Beyond the Blame Game

After President George W. Bush vetoed a spending bill for the Iraq war that included a timetable for withdrawal, he and the Democratic leaders in Congress declared a desire to find common ground to support U.S. forces in Iraq. Such common ground will include recognition of serious mistakes in the postwar strategy.
Those who participated in shaping this strategy have already begun to shift blame to other participants. The list of favorite targets begins with former Defense Secretary Donald Rumsfeld and extends to the Medal of Freedom recipients General Tommy Franks, George Tenet and Paul Bremer. Such self-serving gossip at the present time is a national embarrassment. While U.S. soldiers and Iraqi citizens continue to be the victims of suicide bombers and mines, the pursuit of the blame game among the chattering classes in Washington is not a helpful step toward a way forward in Iraq.

While there is general acceptance of the fact that U.S. post-invasion strategy in Iraq was fatally flawed, it is unlikely that a similar consensus exists on the original decision to launch a pre-emptive strike against Iraq in 2003. To this day, President Bush continues to cast the struggle in Iraq in terms of the global war on terror. Yet he insists that he never accused Saddam Hussein of complicity in the terrorist attacks of Sept. 11, 2001, on the United States.

Vice President Cheney and the neoconservative supporters of the invasion, however, continue to claim there was a link between the Iraqi dictator and the Islamic fundamentalists, who in fact were natural antagonists rather than allies. Polls indicated that most of the American public was persuaded at that time that Saddam was implicated in the attacks on New York City and Washington, D.C., and saw the invasion as an act of retaliation.

Saddam Hussein was a ruthless dictator, but in 2003 he did not pose a threat to the United States. Despite the cheerleading of the director of the Central Intelligence Agency, Mr. Tenet, C.I.A. analysts were unsure about Saddam’s possession of weapons of mass destruction, and they did not recommend a pre-emptive invasion, with its uncertain aftermath. While a change of regime to a more democratic society in Iraq was a worthy goal, it could not be achieved through a military invasion. The invasion of Iraq was an unnecessary war of choice motivated by ideological assumptions and undertaken without the support of most of the traditional allies of the United States and of the international community.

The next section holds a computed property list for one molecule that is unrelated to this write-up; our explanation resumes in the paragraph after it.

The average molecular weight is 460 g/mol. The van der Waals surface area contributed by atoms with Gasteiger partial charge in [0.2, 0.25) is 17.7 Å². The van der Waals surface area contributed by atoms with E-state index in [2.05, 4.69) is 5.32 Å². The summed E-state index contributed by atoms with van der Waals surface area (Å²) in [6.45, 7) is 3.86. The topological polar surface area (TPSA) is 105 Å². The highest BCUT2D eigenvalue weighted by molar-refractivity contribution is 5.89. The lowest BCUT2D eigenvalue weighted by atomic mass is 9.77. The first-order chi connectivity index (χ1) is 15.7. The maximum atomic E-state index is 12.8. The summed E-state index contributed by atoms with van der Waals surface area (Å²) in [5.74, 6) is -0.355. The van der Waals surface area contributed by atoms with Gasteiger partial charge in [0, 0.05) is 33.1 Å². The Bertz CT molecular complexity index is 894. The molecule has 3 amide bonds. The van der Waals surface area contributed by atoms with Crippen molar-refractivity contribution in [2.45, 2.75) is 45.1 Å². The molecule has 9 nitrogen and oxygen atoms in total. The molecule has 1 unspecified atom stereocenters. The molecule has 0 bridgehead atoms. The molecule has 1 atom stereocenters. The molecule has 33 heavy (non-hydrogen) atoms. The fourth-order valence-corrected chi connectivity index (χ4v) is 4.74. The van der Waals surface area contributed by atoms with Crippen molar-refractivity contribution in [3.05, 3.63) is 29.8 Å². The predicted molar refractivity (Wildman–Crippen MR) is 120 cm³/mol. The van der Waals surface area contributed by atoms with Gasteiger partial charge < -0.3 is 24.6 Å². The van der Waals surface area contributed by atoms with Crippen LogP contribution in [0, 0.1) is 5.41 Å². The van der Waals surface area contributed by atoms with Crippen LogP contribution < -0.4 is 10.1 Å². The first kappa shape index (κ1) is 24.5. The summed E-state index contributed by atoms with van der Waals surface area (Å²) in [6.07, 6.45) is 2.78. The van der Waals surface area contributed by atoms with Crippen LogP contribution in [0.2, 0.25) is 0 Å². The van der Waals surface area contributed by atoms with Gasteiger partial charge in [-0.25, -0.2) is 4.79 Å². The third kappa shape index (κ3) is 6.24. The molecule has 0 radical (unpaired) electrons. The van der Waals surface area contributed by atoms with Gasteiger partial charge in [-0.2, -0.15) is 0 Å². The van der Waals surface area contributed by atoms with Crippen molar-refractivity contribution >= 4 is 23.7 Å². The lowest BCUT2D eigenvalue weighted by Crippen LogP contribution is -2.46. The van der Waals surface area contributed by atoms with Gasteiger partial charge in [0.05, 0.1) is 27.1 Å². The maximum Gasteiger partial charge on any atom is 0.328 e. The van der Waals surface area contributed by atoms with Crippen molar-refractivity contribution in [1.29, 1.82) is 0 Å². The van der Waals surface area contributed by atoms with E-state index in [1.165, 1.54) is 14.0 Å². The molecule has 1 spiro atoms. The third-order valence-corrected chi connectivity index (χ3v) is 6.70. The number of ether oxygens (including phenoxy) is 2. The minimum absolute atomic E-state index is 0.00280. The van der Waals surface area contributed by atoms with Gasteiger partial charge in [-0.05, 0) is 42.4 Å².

The 2003 invasion of Iraq was not a response to international terrorism but rather a wasteful distraction from that struggle. Four years later, however, Iraq has become a center of the campaign against terrorism as a result of the sectarian violence unleashed by the invasion and the dismal failure of U.S. strategy for a post-Saddam Iraq. Where there was no Al Qaeda network in Iraq before the invasion, there is one now.

At this point, however, both the Bush administration and its critics must move beyond the question of who was responsible for a disastrous decision. Self-serving books by participants in the discussions that led to the invasion only distract our nation’s leaders from the difficult decisions that must now be made. Similarly, political jockeying by a large field of candidates for the 2008 presidential election should not be allowed to obstruct the search for the common ground not only on ending the war but on assuring long-term possibilities for peace in the region. This includes promoting a lasting settlement of the Israeli-Palestinian question without imposing preconditions on either side or acceding to unilateral dictation of terms by one party to another.

No lasting resolution of the challenges in Iraq is possible without the cooperation of the international communitymore specifically Iraq’s neighbors, who despite their differences would benefit from greater regional stability. There are signs that the Bush administration has recognized this necessity, even if its public rhetoric toward Syria and Iran retains a belligerent tone. The participation of Secretary of State Condoleezza Rice in meetings that included representatives of both nations and private talks with the Syrian foreign minister was consistent with the kind of diplomatic initiatives that the Baker-Hamilton Iraq Study Group proposed.

If Iraq’s neighbors were persuaded that regional stability would be in their long-term interests, a peace-keeping force composed of troops from the region could supplement Iraq’s struggling military and eventually replace U.S. troops, who are increasingly seen and attacked as an external army of occupation. Such a prospect may seem quixotic to the neoconservative stay-at-home warriors who promoted this unnecessary war, but it may represent the best hope for peace in the region and an effective response to Islamic jihadists.

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